The procedures utilized to produce mock or generic denims can also be employed for production of reverse denim. The major difference is that the chemical formulations are to be modified to lead to dye resistance rather than dye enhancement. Here, a cross-linking agent along with catalyst and auxiliaries may be applied first by a pad-dry-cure method. Then they may be dyed with reactive dyes by conventional dyeing procedures with alkaline fixation. As regards the chemical finish, the recipe may have DMDHEU, MgCl2·6H2O, glycolic acid and wetting agent. The application can be done by the loop transfer technique discussed in the pseudo denim section. Reverse denims made by such techniques have been found to give good durable press (DP) rating as well as the desired colored effect on subsequent dyeing.
A second approach for the production of reverse denims is a kiss-roll padding technique, as shown in Figure-2. In this operation, the resin finishing is carried to the face of the fabric with the add-on adjusted as per requirement. With the kiss-roll system, a liquid application as low as 10–20% can lead to an even distribution on substrate. After padding the fabric by this technique, it is dried and cured. On dyeing the cured fabric, the back side of this fabric is completely dyed, in contrast to regular denims.
Printing Process of Reverse Denim:
A third approach for producing reverse denims is by use of a printing technique for application of the resist-resin application using a clear screen with an acid dye as marker.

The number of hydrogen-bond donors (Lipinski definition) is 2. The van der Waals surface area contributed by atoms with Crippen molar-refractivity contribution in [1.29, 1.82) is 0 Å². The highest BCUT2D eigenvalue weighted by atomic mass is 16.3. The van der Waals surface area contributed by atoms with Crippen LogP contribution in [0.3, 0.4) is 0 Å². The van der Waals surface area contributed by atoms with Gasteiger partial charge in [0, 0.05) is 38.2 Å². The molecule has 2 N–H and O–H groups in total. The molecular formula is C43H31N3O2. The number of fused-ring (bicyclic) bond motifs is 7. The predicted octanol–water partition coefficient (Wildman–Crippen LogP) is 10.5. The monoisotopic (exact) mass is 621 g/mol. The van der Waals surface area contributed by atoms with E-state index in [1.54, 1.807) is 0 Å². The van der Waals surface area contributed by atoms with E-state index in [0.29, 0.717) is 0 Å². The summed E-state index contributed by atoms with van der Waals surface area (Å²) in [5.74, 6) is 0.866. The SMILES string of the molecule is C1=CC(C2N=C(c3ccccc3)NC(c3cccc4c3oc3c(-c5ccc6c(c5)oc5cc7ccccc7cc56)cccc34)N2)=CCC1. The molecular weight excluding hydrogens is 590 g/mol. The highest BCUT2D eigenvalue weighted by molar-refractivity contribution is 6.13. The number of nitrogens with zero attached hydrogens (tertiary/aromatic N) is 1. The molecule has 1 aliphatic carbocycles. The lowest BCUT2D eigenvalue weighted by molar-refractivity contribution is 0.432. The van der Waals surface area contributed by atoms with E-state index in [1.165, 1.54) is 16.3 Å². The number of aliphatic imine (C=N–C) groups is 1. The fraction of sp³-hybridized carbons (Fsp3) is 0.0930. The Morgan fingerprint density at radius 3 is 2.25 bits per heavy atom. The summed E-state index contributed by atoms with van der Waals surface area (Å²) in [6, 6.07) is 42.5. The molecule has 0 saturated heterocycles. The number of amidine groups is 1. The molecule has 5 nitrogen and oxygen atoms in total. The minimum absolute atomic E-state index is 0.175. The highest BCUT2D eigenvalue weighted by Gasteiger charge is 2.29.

Printing using a Zimmer MDF print machine has been found suitable for producing reverse denims. Experimental work with varying recipes has been attempted in the past. A typical print paste formulation includes cross-linker, acid catalyst, thickener, wetting agent and a small amount of an acid dye. The catalyst used is based on 2-hydroxycarboxylic acid. The catalyst is for grafting on cellulose to help improve the resist characteristics of the printed areas. The fabric so printed is then dried and cured. The fabrics can then be dyed with the desired color to get a reverse denim effect.
Print applications for the two color effect:
A two color effect is possible by incorporating a reactive dye in the printing formulation containing cross-linker and acid catalyst. Once the finish is fixed, the resulting fabric or garment segment can be dyed with a second color under normal dyeing conditions. The areas of the fabric treated with the resin system and dye are resistant to the second dyeing, thus leading to a two color effect.
Uses of Reverse Denim:
Reverse denims are used in various purposes but specially used in backpack, weekender, dopp kit, and a tote. It is also used in cushion cover and hat. There is good reason denim’s the quintessential work wear fabric. The stuff is tough as nails, built to last for years even as you do you’re very best to destroy it. And considering the daily abuse it’s subjected to, that sort of durability is exactly what you want from your bag.
- Denim : Manufacture, Finishing and Applications Edited by Roshan Paul
- Sustainability in Denim. Editors: Subramanian Muthu
- Handbook on fabric manufacturing by B. Purushothama
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Founder & Editor of Textile Learner. He is a Textile Consultant, Blogger & Entrepreneur. He is working as a textile consultant in several local and international companies. He is also a contributor of Wikipedia.